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, 24 (9), 1415-9

The Utility of Routine Postoperative Upper Gastrointestinal Swallow Studies Following Laparoscopic Sleeve Gastrectomy

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The Utility of Routine Postoperative Upper Gastrointestinal Swallow Studies Following Laparoscopic Sleeve Gastrectomy

Ido Mizrahi et al. Obes Surg.

Abstract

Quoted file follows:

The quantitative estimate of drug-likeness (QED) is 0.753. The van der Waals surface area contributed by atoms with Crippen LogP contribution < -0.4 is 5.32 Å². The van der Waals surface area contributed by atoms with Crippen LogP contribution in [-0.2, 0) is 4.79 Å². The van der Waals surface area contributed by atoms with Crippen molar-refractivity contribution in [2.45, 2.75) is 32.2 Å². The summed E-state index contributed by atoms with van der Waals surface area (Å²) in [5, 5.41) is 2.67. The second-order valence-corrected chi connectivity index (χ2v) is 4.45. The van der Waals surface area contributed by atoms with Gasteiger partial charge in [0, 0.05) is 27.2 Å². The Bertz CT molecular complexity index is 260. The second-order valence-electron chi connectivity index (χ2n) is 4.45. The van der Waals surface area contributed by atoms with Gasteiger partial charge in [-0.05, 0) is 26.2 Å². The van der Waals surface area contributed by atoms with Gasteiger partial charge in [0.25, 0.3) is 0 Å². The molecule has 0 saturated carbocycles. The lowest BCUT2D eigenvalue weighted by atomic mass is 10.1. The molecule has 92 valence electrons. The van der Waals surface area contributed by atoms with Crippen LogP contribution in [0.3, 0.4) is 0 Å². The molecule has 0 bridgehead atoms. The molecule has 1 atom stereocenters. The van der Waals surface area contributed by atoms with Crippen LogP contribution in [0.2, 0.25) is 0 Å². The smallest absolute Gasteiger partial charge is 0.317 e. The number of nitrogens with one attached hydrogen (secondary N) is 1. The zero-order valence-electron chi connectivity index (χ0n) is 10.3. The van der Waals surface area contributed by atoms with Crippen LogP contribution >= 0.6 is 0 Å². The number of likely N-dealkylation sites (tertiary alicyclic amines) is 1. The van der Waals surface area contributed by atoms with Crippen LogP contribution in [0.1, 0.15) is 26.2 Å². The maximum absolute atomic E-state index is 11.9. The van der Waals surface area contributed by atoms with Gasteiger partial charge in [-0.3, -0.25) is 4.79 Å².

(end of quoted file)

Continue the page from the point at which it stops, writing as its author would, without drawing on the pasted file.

Laparoscopic sleeve gastrectomy (LSG) has grown in popularity in recent years for the treatment of morbid obesity. Controversy exists regarding the usefulness of upper gastrointestinal (UGI) swallow studies on the first postoperative day in detecting possible complications. The aim of our study was to determine the efficacy and cost benefit of routine UGI studies on the first postoperative day following LSG. We retrospectively reviewed the hospital's records to identify patients who underwent LSG between January 2012 and June 2013. All patients had iodine-based contrast swallow study on the first postoperative day. Reports from all imaging studies and medical files were retrospectively reviewed, and complications were recorded. The Institutional Review Board waived the requirement for informed consent. During the study period, 722 patients underwent LSG. Mean BMI was 43 kg/m(2) (range 25-70). Of the 722 UGI studies, 721 were normal. The 1 abnormal study showed complete obstruction due to an incarcerated hiatal hernia. Five patients presented with a leak (0.7%). UGI swallow studies failed to detect any of the leaks resulting in a sensitivity of 0%. All leaks were apparent on computed tomography (CT) scans on postoperative days 2, 5, 7, 23, and 90. The total cost of the UGI swallow studies was $180,500. Performing routine UGI studies on the first postoperative day following LSG is clearly not cost beneficial. UGI contrast studies are not efficient to screen for suture line leaks. We recommend obtaining a CT scan when there is clinical suspicion for a complication.

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